Interesting you should mention AGITP. This was originally to have ben produced in 1945,and was to have starred John Payne and Linda Darnell. The end of WW2 caused the cancellation of a number of war pictures, including this one. When it was resurrected a few years later, it made an ideal vehicle for Power, then in the midst of his 18 month minimum staying out of the US for tax purposes. By then, Italian neo-realism had set the stage for wholesale importing of foreign actresses to more closely portray foreign characters, as opposed to American actors portraying same,

Link to comment
Share on other sites

Linda Darnell went into 1942 an 18 year old adult. She had moved out of her home to get away from her volatile mother, which caused mother to rant and fulmainate ever more with her pent up, seething anger.


Linda's career was suddenly sagging at 20th Century Fox, most likely for refusing advances from studio mogul Darryl F. Zanuck. Zanuck now was promoting Gene Tierney as the replacement for Loretta Young he'd been looking for since Young left in 1939, and to which Linda had once been considered. Anne Baxter was now also getting better parts at Fox. Additionally, the studio had signed several new players, who provided further competition for roles that Linda might have been assigned to. Most formidable competition was provided by Maureen O'Hara, whose contract Fox shared with RKO; Linda could easily have assayed the parts Maureen was assigned that year: TO THE SHORES OF TRIPOLI, TEN GENTLEMEN FROM WEST POINT or THE BLACK SWAN. The studio also frequently borrowed IDA LUPINO and JOAN BENNETT a number of times each during this time. Likewise, theirs roles could have been assignments for Linda: MOONTIDE and LIFE BEGINS AT EIGHT-THIRTY for the former, or CONFIRM OR DENY and GIRL TROUBLE for the latter. Even 20ths Queen of the B's, Lynn Bari, was suddenly promoted, if temporarily, to better parts, including the female lead in THE MAGNIFICENT DOPE.


All of these roles Linda could've done, and might've been offered, had she played along with certain demands from the male hierarchy at Fox. They were definitely better than what she did get offered, THE LOVES OF EDGAR ALLEN POE. Although top-billed,Linda went to 20ths B movie lot to make this poor biopic. That she looked beautiful in the period costumes was little consolation for the lifeless and static movie. Also in it was Sheppard Strudwick as Poe, and Virginia Gilmore as his true love that got away. Linda played his cousin he marries.


After this movie, Linda was cast in the female lead in ORCHESTRA WIVES, which had her back in an A picture. She was one of a large cast of women, including Lynn Bari, Carole Landis, and Mary Beth Hughes, in a sort of THE WOMEN on the road. Also featured was Glenn Miller and his Orchestra, and some marvelous music. However, after filming for a couple of weeks or so, Linda was yanked out of the production, and Ann Rutherford took over as the guileless wife of band member George Montgomery. After this, no more roles at the studio for the rest of the year for Linda.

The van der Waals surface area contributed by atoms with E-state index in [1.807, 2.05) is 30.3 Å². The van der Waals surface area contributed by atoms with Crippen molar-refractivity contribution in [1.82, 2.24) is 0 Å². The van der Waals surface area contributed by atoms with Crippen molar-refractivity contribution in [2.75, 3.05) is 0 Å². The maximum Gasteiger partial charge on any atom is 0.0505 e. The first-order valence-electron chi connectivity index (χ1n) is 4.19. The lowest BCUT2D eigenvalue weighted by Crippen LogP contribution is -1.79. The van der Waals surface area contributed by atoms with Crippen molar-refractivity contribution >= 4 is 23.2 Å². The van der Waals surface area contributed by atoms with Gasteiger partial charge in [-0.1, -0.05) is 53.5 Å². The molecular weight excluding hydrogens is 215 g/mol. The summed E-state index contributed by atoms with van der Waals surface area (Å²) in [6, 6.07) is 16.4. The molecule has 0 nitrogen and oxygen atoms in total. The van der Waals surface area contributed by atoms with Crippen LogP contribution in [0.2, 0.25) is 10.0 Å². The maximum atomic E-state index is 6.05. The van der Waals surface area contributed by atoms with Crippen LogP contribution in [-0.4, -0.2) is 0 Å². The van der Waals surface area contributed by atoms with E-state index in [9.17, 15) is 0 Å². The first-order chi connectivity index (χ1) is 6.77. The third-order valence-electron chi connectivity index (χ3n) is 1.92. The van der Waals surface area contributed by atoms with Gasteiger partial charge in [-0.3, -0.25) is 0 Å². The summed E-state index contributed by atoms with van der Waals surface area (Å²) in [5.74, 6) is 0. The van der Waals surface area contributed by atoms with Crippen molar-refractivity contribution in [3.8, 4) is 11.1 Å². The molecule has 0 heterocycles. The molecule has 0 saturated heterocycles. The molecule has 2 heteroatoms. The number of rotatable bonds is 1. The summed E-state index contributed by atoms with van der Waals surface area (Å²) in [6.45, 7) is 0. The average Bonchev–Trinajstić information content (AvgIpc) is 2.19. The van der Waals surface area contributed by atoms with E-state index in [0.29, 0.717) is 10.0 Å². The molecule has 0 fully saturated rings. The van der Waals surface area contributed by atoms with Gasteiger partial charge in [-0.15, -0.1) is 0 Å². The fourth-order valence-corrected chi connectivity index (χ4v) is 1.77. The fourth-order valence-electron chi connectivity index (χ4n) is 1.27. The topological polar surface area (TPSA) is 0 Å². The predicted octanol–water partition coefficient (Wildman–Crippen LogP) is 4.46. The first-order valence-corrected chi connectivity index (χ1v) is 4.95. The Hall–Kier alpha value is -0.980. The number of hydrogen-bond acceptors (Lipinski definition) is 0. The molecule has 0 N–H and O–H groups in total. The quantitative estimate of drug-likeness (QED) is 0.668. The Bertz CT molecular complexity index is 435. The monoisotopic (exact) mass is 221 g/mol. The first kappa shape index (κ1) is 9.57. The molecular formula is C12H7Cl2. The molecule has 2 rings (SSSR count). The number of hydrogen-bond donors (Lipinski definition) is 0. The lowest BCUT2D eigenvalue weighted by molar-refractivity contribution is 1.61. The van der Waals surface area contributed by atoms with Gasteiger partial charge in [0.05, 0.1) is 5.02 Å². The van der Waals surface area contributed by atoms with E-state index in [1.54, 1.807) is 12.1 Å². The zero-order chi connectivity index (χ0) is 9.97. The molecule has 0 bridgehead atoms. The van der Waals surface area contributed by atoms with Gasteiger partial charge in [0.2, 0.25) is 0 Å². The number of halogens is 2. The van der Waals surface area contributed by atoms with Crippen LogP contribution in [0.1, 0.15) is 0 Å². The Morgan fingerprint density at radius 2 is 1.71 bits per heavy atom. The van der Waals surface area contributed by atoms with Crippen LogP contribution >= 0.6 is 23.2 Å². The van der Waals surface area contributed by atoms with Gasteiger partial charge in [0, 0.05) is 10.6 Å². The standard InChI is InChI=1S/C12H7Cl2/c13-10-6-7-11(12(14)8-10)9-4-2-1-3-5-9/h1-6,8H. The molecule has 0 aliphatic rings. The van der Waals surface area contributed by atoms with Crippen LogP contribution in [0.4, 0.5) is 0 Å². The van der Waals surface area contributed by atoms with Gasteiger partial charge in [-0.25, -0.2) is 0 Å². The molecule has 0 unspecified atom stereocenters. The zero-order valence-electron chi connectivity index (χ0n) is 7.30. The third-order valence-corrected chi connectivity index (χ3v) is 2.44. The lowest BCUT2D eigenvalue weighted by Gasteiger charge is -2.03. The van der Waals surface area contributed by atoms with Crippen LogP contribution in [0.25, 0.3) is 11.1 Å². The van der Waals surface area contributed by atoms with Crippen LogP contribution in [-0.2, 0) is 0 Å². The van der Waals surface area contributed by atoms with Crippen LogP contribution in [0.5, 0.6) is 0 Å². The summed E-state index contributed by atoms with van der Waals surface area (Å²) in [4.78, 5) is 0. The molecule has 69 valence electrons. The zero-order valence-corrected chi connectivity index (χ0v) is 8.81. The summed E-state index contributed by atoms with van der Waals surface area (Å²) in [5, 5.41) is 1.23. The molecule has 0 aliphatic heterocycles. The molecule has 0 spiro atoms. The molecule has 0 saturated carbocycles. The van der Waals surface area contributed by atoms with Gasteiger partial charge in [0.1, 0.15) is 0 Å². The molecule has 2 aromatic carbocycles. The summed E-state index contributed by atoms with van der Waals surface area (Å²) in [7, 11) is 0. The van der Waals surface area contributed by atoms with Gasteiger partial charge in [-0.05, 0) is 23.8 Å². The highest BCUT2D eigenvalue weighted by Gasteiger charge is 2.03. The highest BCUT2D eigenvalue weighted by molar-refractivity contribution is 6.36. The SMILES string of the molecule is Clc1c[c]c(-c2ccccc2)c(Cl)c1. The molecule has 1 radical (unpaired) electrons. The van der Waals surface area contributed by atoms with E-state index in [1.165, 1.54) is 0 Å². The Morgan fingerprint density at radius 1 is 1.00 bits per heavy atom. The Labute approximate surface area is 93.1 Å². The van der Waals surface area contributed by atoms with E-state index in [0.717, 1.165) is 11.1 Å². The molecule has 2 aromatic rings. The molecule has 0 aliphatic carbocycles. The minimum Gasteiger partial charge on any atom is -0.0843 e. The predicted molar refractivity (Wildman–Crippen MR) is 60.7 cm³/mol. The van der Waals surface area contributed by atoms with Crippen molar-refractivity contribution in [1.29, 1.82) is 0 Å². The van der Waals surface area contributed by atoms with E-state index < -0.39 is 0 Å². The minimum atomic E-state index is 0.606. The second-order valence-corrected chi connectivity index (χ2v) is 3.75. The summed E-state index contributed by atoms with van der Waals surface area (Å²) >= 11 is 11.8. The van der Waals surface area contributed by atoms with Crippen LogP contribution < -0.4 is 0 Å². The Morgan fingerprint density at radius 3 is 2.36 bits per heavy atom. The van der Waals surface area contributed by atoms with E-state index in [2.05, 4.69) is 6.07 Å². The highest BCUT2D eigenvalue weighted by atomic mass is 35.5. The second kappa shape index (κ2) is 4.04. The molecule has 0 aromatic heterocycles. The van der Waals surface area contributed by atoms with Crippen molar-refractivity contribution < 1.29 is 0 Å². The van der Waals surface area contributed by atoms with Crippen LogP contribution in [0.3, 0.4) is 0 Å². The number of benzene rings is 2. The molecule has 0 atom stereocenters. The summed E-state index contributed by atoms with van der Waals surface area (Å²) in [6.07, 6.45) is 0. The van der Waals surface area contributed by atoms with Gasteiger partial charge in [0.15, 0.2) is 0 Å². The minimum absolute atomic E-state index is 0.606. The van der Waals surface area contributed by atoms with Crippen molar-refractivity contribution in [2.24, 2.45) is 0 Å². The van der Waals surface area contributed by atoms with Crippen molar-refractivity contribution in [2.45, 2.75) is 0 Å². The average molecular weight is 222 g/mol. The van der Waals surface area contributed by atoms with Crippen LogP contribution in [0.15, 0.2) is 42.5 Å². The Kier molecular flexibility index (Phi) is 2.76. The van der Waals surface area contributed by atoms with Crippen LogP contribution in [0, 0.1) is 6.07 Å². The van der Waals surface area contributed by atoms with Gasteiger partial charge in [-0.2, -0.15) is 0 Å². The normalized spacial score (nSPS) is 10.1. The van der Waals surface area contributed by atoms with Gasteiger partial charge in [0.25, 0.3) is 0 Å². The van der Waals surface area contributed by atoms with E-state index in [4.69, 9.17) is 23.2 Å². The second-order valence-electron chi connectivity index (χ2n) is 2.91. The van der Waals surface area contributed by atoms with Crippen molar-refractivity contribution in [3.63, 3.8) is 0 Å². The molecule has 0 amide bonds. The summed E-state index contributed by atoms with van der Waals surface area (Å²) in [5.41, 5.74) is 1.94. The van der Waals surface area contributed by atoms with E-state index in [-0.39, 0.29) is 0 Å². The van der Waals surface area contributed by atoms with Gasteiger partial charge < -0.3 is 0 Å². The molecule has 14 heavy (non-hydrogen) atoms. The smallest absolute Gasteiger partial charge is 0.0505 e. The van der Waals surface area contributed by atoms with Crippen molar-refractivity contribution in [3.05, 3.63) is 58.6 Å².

Link to comment
Share on other sites

After the success of SONG OF BERNADETTE, which was overseen by William Goetz when Zanuck was off at war, I think it became clear that deals with Selznick utilizing Jennifer Jones' talents would be in everyone's best interest. This arrangement would continue until 1962's TENDER IS THE NIGHT. Some of Jones' films at 20th Century Fox were big hits, others were misses. Personally I think Jones would've been very good in LAURA; she could project sexuality and fragility simultaneously and that would've made her very interesting prey for Webb's character to covet.


I think FOREVER AMBER should've been cast with Rita Hayworth. It should've been remade in the 1950s with Lana Turner. Instead of THE RAINS OF RANCHIPUR, they should've tried doing AMBER again. This is just my opinion, but it needed someone whose provocative sex life and countless marriages made Hedda's column on a weekly basis.


I think Barbara Bel Geddes would've worked in Faye's role for FALLEN ANGEL. Faye is almost too attractive and too much competition for Darnell's character. It should've been someone who was a bit more matronly looking or tomboyish, so there was a bit of a contrast, showing how different Andrews' passions and women could be.


If Judy had been cast in RAZOR'S EDGE, it would have changed her entire career. Of course, we probably would not have gotten EASTER PARADE.


I think I read somewhere that Jeanne Crain was Zanuck's favorite actress. But mine, from this studio during the classic era, is Anne Baxter. I don't think there was any kind of role she couldn't do. She was the most chameleon-like actress on the lot.